Meanwhile in Grand Rapids my family and I had a Christmas dinner with ham.  My mother suggested that I take the ham bone home to New England since my mother was leaving for the warm southwest in early January. The ham bone was put in the freezer to await its flight.

Back in Rockport, Cathy did not want to abandon her mother when she went exploring outside.  She strapped her mother to her back, both having had relevant experience in the Andes Mountains.

Meanwhile back in Grand Rapids, I packed the ham bone in my bags, preparing for my trip home.

Back in Rockport, Cathy and her mother went through a window in order to get to the roof and get the lay of the land and see the results of the storm.

Meanwhile, in Grand Rapids, I put the ham bone back into the freezer when my flight was cancelled.

Back in Rockport, Cathy and her mother could not identify the landscape nor identify which lump of snow hid their car.

Meanwhile in Grand Rapids, I packed the ham bone in my bags for my rescheduled flight back to Boston.

 Back in Rockport, Cathy and her mother could not identify the landscape nor identify which lump of snow hid their neighbors.

 Meanwhile, in Grand Rapids, I put the ham bone back into the freezer when my flight was cancelled.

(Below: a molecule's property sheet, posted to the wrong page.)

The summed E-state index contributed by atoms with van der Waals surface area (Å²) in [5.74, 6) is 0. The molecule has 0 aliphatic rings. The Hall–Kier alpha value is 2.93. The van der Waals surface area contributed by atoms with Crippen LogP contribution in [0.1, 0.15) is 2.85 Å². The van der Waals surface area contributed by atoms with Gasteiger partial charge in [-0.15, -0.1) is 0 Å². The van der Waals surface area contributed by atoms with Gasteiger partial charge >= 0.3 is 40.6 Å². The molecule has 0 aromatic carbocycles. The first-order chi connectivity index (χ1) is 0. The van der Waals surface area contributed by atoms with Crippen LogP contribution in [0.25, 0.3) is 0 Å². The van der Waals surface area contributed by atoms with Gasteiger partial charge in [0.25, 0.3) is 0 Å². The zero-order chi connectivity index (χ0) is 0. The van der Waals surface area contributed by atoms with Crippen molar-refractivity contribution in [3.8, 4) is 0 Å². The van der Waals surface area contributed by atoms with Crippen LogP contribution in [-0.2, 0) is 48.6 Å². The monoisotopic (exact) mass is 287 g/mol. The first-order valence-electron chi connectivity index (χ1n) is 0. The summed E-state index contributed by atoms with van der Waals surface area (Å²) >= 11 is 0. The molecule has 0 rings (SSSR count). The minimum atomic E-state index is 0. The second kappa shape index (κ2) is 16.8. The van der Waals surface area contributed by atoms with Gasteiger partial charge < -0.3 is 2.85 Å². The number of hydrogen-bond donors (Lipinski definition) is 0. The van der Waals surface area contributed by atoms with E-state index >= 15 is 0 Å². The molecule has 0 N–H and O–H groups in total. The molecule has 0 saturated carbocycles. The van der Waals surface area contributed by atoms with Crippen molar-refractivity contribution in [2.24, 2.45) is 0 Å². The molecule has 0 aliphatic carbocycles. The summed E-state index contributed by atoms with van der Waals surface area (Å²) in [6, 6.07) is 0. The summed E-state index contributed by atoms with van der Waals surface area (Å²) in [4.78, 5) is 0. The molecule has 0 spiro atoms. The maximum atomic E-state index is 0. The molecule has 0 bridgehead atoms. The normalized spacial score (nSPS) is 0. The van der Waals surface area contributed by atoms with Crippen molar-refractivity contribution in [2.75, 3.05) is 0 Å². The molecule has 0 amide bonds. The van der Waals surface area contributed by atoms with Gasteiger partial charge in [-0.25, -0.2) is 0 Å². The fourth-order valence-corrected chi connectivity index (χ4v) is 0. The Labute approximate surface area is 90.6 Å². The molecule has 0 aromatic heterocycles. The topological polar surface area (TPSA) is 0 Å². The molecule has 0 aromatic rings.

Back in Rockport, Cathy and her mother sat and viewed the beauty of the snow from their rooftop framed by the ocean and the winter sky.

 Meanwhile in Grand Rapids, I packed the ham bone in my bags for my rescheduled, rescheduled flight back to Boston.

 Back in Rockport, Cathy and her mother continued to enjoy the view from their roof.

 Meanwhile in Grand Rapids, I packed the ham bone and unpacked it when my I got the cancellation notice for my rescheduled, rescheduled, rescheduled flight back to Boston.

 Back in Rockport, Cathy called me from her rooftop, claiming that the weather had warmed and that I was obviously telling a tall tale and trying to keep the ham bone from arriving in Boston.

 Meanwhile in Grand Rapids, I packed the ham bone and went to the airport to take my rescheduled, rescheduled, rescheduled, reschedule flight to Boston.  It was cancelled.  At 4:30 a.m. the next morning I drove the ham bone through the Arctic vortex to Detroit to catch a direct flight to Boston.

 Back in Rockport, Cathy’s mother, finally tired of being on the roof, commanded her to fly off that roof.  The neighbors ran to their windows to see a flame of red hair streak through the sky…

 And then, finally, after an ice storm, a 2-foot snow fall, an arctic vortex, 4 cancelled flights, a Michigan Christmas ham bone that came to Massachusetts, a Cathy that was came back to ground, and one mother warmly established back in her home and another off to Phoenix, the holiday season came to an end.

 And I enjoyed my spit pea and ham soup, thinking how proud my Midwestern grandmother would be of my persistence in not making a ham bone go to waste.